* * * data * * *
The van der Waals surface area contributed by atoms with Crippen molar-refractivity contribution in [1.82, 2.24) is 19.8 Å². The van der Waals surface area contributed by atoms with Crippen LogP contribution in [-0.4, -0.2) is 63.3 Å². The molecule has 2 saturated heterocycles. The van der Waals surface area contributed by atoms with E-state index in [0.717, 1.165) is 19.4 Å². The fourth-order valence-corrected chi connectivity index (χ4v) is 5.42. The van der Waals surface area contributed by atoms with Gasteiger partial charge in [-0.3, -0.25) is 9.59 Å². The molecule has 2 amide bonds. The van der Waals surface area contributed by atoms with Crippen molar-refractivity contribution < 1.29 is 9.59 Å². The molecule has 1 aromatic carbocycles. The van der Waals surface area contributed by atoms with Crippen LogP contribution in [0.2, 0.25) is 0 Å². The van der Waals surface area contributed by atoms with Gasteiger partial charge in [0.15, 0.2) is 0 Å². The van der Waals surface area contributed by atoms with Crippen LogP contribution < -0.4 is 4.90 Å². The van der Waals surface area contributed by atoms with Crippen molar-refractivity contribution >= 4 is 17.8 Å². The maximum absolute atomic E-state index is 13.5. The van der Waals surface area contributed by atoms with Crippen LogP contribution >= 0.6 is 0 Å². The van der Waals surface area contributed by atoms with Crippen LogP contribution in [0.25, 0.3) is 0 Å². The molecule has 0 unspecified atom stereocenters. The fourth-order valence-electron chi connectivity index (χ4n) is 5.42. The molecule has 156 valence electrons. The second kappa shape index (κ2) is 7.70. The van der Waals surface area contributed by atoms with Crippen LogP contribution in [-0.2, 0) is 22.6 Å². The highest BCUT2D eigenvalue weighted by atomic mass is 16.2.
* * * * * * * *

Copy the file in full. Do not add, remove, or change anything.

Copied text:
The van der Waals surface area contributed by atoms with Crippen molar-refractivity contribution in [1.82, 2.24) is 19.8 Å². The van der Waals surface area contributed by atoms with Crippen LogP contribution in [-0.4, -0.2) is 63.3 Å². The molecule has 2 saturated heterocycles. The van der Waals surface area contributed by atoms with E-state index in [0.717, 1.165) is 19.4 Å². The fourth-order valence-corrected chi connectivity index (χ4v) is 5.42. The van der Waals surface area contributed by atoms with Gasteiger partial charge in [-0.3, -0.25) is 9.59 Å². The molecule has 2 amide bonds. The van der Waals surface area contributed by atoms with Crippen molar-refractivity contribution < 1.29 is 9.59 Å². The molecule has 1 aromatic carbocycles. The van der Waals surface area contributed by atoms with Crippen LogP contribution in [0.2, 0.25) is 0 Å². The van der Waals surface area contributed by atoms with Gasteiger partial charge in [0.15, 0.2) is 0 Å². The van der Waals surface area contributed by atoms with Crippen LogP contribution < -0.4 is 4.90 Å². The van der Waals surface area contributed by atoms with Crippen molar-refractivity contribution >= 4 is 17.8 Å². The maximum absolute atomic E-state index is 13.5. The van der Waals surface area contributed by atoms with Crippen LogP contribution >= 0.6 is 0 Å². The van der Waals surface area contributed by atoms with Crippen LogP contribution in [0.25, 0.3) is 0 Å². The molecule has 0 unspecified atom stereocenters. The fourth-order valence-electron chi connectivity index (χ4n) is 5.42. The molecule has 156 valence electrons. The second kappa shape index (κ2) is 7.70. The van der Waals surface area contributed by atoms with Crippen LogP contribution in [-0.2, 0) is 22.6 Å². The highest BCUT2D eigenvalue weighted by atomic mass is 16.2.